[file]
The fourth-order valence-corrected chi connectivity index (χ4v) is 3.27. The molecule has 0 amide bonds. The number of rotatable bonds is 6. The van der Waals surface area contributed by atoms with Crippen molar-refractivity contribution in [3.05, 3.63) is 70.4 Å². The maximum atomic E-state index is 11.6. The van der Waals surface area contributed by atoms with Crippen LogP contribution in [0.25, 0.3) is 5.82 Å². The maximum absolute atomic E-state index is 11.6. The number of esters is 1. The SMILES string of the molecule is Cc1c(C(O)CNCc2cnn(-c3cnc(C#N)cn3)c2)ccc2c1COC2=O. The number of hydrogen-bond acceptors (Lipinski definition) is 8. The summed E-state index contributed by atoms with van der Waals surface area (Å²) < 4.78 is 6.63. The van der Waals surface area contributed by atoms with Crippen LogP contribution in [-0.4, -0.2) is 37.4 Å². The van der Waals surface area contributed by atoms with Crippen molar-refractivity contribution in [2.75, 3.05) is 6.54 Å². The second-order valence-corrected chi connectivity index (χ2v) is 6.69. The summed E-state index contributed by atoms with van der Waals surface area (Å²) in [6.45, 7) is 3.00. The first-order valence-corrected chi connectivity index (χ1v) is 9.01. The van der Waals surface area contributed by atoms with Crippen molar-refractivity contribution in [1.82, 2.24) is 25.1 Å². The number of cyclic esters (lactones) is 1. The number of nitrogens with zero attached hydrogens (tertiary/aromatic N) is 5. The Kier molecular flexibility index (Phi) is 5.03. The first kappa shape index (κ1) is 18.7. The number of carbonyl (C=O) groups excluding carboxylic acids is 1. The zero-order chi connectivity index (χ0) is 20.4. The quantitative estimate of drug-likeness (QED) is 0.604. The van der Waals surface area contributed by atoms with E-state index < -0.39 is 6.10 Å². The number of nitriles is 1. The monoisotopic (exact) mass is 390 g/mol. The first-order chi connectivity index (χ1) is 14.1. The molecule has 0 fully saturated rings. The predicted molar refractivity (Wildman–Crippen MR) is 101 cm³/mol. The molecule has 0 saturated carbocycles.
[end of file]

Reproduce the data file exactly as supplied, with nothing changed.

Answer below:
The fourth-order valence-corrected chi connectivity index (χ4v) is 3.27. The molecule has 0 amide bonds. The number of rotatable bonds is 6. The van der Waals surface area contributed by atoms with Crippen molar-refractivity contribution in [3.05, 3.63) is 70.4 Å². The maximum atomic E-state index is 11.6. The van der Waals surface area contributed by atoms with Crippen LogP contribution in [0.25, 0.3) is 5.82 Å². The maximum absolute atomic E-state index is 11.6. The number of esters is 1. The SMILES string of the molecule is Cc1c(C(O)CNCc2cnn(-c3cnc(C#N)cn3)c2)ccc2c1COC2=O. The number of hydrogen-bond acceptors (Lipinski definition) is 8. The summed E-state index contributed by atoms with van der Waals surface area (Å²) < 4.78 is 6.63. The van der Waals surface area contributed by atoms with Crippen LogP contribution in [-0.4, -0.2) is 37.4 Å². The van der Waals surface area contributed by atoms with Crippen molar-refractivity contribution in [2.75, 3.05) is 6.54 Å². The second-order valence-corrected chi connectivity index (χ2v) is 6.69. The summed E-state index contributed by atoms with van der Waals surface area (Å²) in [6.45, 7) is 3.00. The first-order valence-corrected chi connectivity index (χ1v) is 9.01. The van der Waals surface area contributed by atoms with Crippen molar-refractivity contribution in [1.82, 2.24) is 25.1 Å². The number of cyclic esters (lactones) is 1. The number of nitrogens with zero attached hydrogens (tertiary/aromatic N) is 5. The Kier molecular flexibility index (Phi) is 5.03. The first kappa shape index (κ1) is 18.7. The number of carbonyl (C=O) groups excluding carboxylic acids is 1. The zero-order chi connectivity index (χ0) is 20.4. The quantitative estimate of drug-likeness (QED) is 0.604. The van der Waals surface area contributed by atoms with E-state index < -0.39 is 6.10 Å². The number of nitriles is 1. The monoisotopic (exact) mass is 390 g/mol. The first-order chi connectivity index (χ1) is 14.1. The molecule has 0 fully saturated rings. The predicted molar refractivity (Wildman–Crippen MR) is 101 cm³/mol. The molecule has 0 saturated carbocycles.